View Full Version : Unplug laser unit cooling fans for cold garage?

Mike vonBuelow
12-01-2011, 7:54 PM
Anyone know if the laser will perform better if I'm in a non-heated garage, and I unplug the cooling fans?

Or maybe all but 1? Max temp in the garage is 'maybe' 60F, probably more like an avg of 50F during these upcoming winter months...

Is there a way to monitor the laser unit's temp?

Just wondering about options as last year I just totally shut down for the winter. :(

Mike Lassiter
12-01-2011, 8:46 PM
my understanding with our laser is there is a fairly small temperature range recommended for storage or use. Too cold affects the seals which could cause gas leakage, too high and pressure builds up and not good for seals. We keep our building in 65 -70 degree range. Purchased laser mid 2008 and so far still going strong. I hope I didn't jinx it.

Joe Pelonio
12-01-2011, 10:04 PM
I agree, read the manual. It should show the operating temperature range, and more likely you should use a heater to warm up the garage.

Frank Corker
12-02-2011, 6:10 AM
I'm afraid I would never risk knocking off the cooling fans, you have no idea how fast and how hot it would get, I think it would be a mistake and could prove incredibly expensive for you.

Rich Harman
12-02-2011, 6:47 AM
This may be obvious but remember that air blowing across something will not cool it down further than the ambient temperature. The cooling effect only happens when there is evaporation taking place.

Dan Hintz
12-02-2011, 7:54 AM
To add to Rich's comment... a heat source (i.e., laser cartridge) will not be as effectively cooled by simply sitting in cold air as it would if a fan were blowing air across the cooling fins. Even in a cold environment, you could overheat the cartridge without proper airflow.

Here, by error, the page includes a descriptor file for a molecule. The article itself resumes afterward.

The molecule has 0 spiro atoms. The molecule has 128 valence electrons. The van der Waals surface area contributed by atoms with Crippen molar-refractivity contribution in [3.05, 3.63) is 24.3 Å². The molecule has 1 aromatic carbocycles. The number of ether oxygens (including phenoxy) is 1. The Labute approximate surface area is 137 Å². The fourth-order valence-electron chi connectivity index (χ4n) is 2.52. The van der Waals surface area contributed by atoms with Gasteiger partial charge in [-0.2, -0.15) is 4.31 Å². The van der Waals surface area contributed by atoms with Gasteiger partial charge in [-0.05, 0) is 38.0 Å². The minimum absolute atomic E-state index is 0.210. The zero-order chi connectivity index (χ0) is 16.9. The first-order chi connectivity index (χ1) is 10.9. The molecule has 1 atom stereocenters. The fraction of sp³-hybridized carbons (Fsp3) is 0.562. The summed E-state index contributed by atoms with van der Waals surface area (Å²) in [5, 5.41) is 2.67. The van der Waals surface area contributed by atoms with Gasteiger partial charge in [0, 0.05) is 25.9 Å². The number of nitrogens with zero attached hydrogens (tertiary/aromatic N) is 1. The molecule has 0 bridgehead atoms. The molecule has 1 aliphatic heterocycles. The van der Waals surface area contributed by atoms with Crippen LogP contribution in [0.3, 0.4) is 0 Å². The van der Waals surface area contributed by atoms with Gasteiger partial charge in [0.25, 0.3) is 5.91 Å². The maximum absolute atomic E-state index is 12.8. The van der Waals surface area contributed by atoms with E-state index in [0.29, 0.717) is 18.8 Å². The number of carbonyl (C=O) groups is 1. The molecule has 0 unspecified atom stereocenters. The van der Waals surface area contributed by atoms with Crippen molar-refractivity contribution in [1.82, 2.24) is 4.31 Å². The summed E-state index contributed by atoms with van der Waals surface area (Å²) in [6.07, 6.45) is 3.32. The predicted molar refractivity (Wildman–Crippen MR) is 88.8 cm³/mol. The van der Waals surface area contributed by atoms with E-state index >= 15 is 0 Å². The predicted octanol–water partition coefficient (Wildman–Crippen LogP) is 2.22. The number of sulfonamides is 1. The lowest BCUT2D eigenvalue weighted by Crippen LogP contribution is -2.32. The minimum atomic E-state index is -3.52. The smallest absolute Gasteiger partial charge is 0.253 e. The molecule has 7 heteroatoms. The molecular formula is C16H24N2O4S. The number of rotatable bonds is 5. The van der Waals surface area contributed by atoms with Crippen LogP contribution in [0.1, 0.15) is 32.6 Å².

Mike vonBuelow
12-02-2011, 1:49 PM
To bad the unit does not have the technology to modulate fans as required by temperature... like CPU fans.

Glen Monaghan
12-02-2011, 4:43 PM
This may be obvious but remember that air blowing across something will not cool it down further than the ambient temperature. The cooling effect only happens when there is evaporation taking place.

Umm, depends on what you mean by "the cooling effect." The term "convection" refers to a cooling effect which has nothing to do with evaporation. Moving air cools an object faster/more effectively than still air does. You probably know this effect by the common name "wind chill". (Same thing works in reverse, ie moving hot air heats faster/more effectively than still hot air, hence convection ovens that allow you to cook quicker and with less risk of burning than possible in conventional ovens without raising oven temperature).

Rich Harman
12-02-2011, 6:13 PM
What I meant by "cooling effect" is cooling below ambient temperature. You can move the air as fast as you want over an object and it will not reduce it's temperature below the temperature of the air, assuming that no evaporation (or pressure drop) is taking place.

Moving air will certainly cool something faster, just not below the temperature of the air itself.

In the case of the fans cooling the laser in a 50 degree garage, you can leave all the fans on and the laser will not cool below 50 degrees.

Glen Monaghan
12-03-2011, 1:00 PM
The issue is not that you won't cool the laser to below ambient room temperature; the issue is that you may overheat the laser even if the room temperature is relatively low when the fans aren't running to move air over the fins.

Heat moves from warmer to cooler, so the ambient air temperature MUST be below the laser tube's fin temperature for there to be any cooling of the tube by ambient air alone, regardless of whether the air is stagnant or moving. While moving air won't cool the tube below the temperature of the air itself, moving air DOES cool _as though_ it is cooler than the air actually is because the rate of heat transfer is proportional to the temperature difference. As still air absorbs heat from the fins, it warms up, reducing the temperature difference and so lowering the heat transfer rate and cooling less effectively. Warm air rises, so normally there would be some turnover and some cooling would continue. However, if the air can't circulate easily through the box by natural convection, it will eventually warm to nearly the tube temperature and provide essentially no cooling at all, EVEN IF the room air is quite cool.

No laser engraver I've seen was designed for natural convection alone; they all rely on a fairly significant volume of forced moving air (and/or water, but the OP's machine is air cooled) to cool the tube, power supply, motors, and circuitry.